In 1989, I went to summer camp with my redheaded best friend, as well as her other best friend. Together we rode in a van, learned the ice-cream man states song, then spent the rest of the week engaging in mostly good times, but here and there a power struggle, and always dealing with emotions.
Because while BFF and I had no problem sharing each other’s friendship with people we both met together at school, Camp BFF was also her Church BFF, and had seniority. I really did like CCBFF and never wanted my friend to feel anything less than rich with love and friends, but was terribly jealous, nonetheless.
So while I’ve written about my love for “Faking It” before, the latest ep took it to a whole other level. This time, the blonde and the redhead trade places in terms of affection battles. It was heartwrenching to watch the flashbacks — I missed that raw angst and didn’t miss it one bit, equally.
Unlike Past Me, Karma has legit reason to be jealous. Even during Sabrina’s vantage-point flashbacks, she seems pretty bitchy and vaguely psycho, even for a 12-year-old. What I’m really scared of is that present-day Sabrina is only pretending to be confused about her sexuality, in order to give herself the one competitive advantage that Karma lacks. I adore Amy, and she can’t get hurt any more!
Meanwhile, Lauren and Liam are bunking up, a la Drew and Fiona on “Degrassi.” When the latter refuses to be New Lisbeth any longer, then braces himself for the backlash, the former surprises him, us, and possibly even herself, by saying that she likes living with him even if he does break her number one rule (“Don’t piss me off”) sometimes. These two are so going to happen and I’m psyched, but still pissed that none of my shows can keep the “Hart of Dixie” girl around for longer than five minutes!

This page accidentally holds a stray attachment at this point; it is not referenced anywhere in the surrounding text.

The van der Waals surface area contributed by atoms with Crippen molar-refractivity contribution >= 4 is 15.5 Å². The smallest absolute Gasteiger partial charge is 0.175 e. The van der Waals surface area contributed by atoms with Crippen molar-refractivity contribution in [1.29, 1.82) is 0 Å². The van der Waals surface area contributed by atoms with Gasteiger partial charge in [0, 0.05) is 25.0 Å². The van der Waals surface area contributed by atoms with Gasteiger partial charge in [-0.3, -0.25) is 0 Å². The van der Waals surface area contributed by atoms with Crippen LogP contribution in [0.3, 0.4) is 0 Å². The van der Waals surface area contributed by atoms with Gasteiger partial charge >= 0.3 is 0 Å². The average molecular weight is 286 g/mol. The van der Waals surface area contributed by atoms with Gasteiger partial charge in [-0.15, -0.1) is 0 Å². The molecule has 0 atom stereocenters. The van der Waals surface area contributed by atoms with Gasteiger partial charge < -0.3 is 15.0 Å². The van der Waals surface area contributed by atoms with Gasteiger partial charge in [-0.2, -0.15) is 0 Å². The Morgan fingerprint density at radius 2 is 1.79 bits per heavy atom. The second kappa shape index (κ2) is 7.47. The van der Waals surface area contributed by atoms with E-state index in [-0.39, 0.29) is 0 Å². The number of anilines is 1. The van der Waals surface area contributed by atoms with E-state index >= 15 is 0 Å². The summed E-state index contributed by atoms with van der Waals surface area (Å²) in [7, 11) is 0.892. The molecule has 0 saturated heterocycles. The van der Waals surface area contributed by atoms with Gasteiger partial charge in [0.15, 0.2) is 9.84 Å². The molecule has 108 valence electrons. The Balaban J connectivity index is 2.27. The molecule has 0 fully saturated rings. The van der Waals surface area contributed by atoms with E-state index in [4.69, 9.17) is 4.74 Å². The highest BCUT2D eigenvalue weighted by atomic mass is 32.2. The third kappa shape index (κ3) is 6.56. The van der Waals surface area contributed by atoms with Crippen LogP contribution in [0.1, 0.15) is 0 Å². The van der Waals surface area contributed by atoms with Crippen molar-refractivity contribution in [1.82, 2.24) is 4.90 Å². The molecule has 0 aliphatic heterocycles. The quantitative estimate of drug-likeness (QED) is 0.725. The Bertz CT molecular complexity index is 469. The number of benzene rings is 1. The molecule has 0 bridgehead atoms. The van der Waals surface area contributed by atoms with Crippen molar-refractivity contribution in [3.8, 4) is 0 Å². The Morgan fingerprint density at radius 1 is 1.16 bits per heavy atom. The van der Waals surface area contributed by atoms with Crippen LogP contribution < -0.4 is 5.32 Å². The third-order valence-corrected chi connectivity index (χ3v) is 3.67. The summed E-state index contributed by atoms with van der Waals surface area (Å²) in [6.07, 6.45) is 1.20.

The only thing awesomer than Lauren’s Game Night is her severe-faced phone invitation to it. Karmy scenes were of course moving and heartbreaking and wonderful.
But my favorite part was Shane and Noah. I’m starting to think that Michael J. Willett has Spike Syndrome; i.e., chemistry with anyone he’s in a scene with, to the nth degree if it’s romantic. I will always miss Duke, but Elliot Fletcher is great as Noah, and I’m looking forward to where the show goes with both him and them.
I love “Faking It.” Not just for its entertainment value, but because it IMO symbolizes a generation that might get dismissed sometimes, but is the most fluidly human/e one so far. Please don’t cancel it, MTV!